Republican lawmaker to grill U.S. SEC
over Ackman tactics
BY SARAH N. LYNCH
Thu Jul 24, 2014 12:10am EDT
The U.S. Securities
and Exchange Commission logo adorns an office door at the SEC
headquarters in Washington, June 24, 2011.
(Reuters) - A
U.S. lawmaker will pressure the U.S. Securities and Exchange Commission on
Thursday to consider a raft of reforms, after William Ackman's aggressive
efforts to take over Allergan Inc raised concerns about loose rules
governing disclosure and shareholder voting.
Representative Edward Royce of California plans to grill SEC Corporation
Finance Director Keith Higgins at a House Financial Services hearing.
Among his top
concerns is a rule that lets investors such as Ackman delay publicly
reporting when they have amassed a large stake in a company for days.
"I am especially
interested in the SEC’s process when looking at novel or creative deals
like the announced joint-bid by Valeant Pharmaceuticals and Pershing
Square for Allergan,” Royce said in a statement.
appearance before the committee is an opportunity to make sure that the
Commission is making robust reviews of these sorts of deals to ensure
strong investor protections and market transparency.”
Saat Alety, Royce's spokesman, said that Royce is prepared to take
legislative action if the SEC fails to fix the problem on its own.
months, Royce has been writing letters to the SEC to express concerns
about some unusual maneuvers that Ackman's company Pershing Square Capital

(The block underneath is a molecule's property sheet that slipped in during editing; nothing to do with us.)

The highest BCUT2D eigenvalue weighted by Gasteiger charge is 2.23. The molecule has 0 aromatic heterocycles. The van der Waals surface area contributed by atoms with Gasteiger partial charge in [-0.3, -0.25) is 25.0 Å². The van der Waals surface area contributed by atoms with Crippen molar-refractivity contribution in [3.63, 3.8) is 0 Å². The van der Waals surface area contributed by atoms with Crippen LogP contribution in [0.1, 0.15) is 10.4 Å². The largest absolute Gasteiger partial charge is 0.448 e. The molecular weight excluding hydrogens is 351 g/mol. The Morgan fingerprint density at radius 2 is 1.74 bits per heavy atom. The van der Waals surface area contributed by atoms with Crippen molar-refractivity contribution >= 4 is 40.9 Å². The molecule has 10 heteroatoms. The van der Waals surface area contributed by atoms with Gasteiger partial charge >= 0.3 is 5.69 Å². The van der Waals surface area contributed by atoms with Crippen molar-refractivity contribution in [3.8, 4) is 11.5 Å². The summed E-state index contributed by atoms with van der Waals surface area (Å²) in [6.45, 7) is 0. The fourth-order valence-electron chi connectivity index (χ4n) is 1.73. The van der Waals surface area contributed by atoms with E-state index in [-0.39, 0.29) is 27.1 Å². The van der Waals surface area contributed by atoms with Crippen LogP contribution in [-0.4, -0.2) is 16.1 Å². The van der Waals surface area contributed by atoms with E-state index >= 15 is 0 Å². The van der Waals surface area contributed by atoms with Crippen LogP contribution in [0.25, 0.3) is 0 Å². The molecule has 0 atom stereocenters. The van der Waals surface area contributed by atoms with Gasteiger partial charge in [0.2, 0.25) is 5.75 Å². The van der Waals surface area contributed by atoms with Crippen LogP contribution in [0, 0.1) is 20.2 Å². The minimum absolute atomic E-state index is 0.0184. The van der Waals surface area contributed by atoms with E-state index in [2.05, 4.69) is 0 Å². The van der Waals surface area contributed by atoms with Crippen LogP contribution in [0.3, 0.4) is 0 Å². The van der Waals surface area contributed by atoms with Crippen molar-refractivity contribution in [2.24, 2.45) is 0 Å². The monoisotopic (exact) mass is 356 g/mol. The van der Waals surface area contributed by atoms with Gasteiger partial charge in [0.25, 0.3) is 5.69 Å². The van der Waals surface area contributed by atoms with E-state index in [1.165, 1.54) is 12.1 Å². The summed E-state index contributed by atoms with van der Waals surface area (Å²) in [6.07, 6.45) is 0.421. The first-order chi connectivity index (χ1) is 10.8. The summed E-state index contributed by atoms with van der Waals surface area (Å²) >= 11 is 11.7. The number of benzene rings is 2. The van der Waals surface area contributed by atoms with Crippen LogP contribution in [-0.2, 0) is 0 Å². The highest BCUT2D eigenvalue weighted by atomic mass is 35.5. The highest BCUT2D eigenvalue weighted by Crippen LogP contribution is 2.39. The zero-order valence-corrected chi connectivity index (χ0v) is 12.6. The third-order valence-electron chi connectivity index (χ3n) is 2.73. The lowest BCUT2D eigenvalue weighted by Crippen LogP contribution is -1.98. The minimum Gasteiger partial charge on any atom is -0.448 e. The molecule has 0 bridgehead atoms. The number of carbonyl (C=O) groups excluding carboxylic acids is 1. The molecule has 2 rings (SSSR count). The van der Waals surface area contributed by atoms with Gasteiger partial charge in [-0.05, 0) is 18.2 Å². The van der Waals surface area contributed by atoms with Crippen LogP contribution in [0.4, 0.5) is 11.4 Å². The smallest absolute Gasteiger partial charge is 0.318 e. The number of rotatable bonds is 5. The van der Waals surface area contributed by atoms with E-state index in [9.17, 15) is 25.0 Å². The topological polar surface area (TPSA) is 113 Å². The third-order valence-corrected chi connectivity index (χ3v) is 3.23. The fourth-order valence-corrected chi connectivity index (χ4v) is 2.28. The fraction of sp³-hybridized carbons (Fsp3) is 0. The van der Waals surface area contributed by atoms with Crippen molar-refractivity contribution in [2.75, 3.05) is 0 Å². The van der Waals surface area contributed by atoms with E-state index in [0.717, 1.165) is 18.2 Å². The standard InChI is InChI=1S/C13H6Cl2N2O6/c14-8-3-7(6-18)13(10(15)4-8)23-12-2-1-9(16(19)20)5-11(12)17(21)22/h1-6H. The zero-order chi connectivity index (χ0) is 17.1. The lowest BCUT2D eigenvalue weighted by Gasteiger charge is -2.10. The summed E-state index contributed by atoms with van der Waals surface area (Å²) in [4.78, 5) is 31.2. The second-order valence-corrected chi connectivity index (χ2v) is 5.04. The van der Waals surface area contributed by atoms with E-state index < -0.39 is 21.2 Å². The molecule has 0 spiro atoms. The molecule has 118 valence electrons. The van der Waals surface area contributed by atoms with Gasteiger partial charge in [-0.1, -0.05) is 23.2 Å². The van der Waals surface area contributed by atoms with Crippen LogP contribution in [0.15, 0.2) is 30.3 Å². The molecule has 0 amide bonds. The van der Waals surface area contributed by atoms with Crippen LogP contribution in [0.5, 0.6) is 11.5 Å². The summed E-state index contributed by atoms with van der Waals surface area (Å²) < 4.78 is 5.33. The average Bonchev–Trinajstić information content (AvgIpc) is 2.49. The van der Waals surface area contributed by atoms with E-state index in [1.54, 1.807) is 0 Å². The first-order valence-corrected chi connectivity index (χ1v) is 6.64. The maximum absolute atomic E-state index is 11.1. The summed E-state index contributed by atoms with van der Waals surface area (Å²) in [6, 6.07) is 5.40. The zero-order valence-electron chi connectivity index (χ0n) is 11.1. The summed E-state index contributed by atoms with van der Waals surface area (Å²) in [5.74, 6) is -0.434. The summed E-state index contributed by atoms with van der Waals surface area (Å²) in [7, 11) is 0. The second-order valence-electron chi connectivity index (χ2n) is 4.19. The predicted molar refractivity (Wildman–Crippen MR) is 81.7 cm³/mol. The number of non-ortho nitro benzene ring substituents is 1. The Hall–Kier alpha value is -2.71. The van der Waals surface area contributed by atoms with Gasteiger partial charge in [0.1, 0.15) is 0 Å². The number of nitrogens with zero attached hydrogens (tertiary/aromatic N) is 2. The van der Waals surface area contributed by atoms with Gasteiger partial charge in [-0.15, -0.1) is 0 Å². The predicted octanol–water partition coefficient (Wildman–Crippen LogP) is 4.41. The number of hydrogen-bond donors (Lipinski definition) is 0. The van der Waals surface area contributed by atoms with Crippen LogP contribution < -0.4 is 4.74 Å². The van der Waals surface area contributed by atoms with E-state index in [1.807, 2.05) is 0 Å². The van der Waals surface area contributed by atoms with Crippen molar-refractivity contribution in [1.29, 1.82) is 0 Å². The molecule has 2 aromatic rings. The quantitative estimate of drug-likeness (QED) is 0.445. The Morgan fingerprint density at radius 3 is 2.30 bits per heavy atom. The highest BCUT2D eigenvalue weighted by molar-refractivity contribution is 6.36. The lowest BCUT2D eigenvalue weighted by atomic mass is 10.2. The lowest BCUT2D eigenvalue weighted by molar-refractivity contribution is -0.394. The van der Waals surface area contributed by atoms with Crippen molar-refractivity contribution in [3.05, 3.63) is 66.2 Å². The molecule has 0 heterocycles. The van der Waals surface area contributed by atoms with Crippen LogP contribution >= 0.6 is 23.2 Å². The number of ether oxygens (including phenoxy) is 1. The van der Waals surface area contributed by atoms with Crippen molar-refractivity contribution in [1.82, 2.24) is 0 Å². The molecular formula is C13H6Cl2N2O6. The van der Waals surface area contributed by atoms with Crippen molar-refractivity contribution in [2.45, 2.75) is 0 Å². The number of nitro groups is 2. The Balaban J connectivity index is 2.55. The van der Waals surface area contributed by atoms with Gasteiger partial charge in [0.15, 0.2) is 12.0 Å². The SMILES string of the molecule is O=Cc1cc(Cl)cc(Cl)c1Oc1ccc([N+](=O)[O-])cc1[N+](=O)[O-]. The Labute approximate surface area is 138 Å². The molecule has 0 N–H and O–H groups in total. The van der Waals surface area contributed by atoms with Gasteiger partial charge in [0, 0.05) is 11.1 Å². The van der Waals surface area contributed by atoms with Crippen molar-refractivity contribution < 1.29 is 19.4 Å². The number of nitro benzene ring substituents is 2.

Management has used in its joint effort with Valeant Pharmaceuticals
International Inc to win a $53 billion hostile takeover of Allergan, which
is headquartered near Royce's California district.
In one May
letter, Royce said he was concerned about early efforts by Ackman to call
a non-binding shareholder vote outside of Allergan's typical election
procedures as a way to pressure Allergan to negotiate a deal.
Royce said he
feared this "shadow" election would make it tough for shareholders to
"truly understand what is going on."
dropped plans for a shareholder referendum in May and has since pursued a
more traditional proxy battle.
In a July 2
letter to Royce, SEC Chair Mary Jo White said that the Corporation Finance
division will "continue to consider issues raised by the filing related to
the abandoned shareholder referendum" and "issues raised by any future
filings of a similar nature."
Ackman's tactics have raised a number of regulatory questions, both about
his actions and about hostile takeover bids generally.
It has renewed
calls to fix a SEC rule that affords large investors a 10-day delay before
they must report when they have amassed more than a 5 percent stake in a
Dodd-Frank law authorized the SEC to shorten the reporting period, but so
far the SEC has not taken up the measure.
division is in charge of reviewing financial statements of public
companies and corporate governance matters.
In that role,
his division would oversee a rule-writing on the reporting period and also
review proxy filings and related regulatory matters.
questions on Thursday will touch on just one of what is expected to be a
wide-ranging list of topics at the hearing.
plan to ask Higgins about other matters, from rulemakings required by the
Dodd Frank and JOBS Act laws, to how the SEC oversees proxy advisory
Sarah N. Lynch; Editing by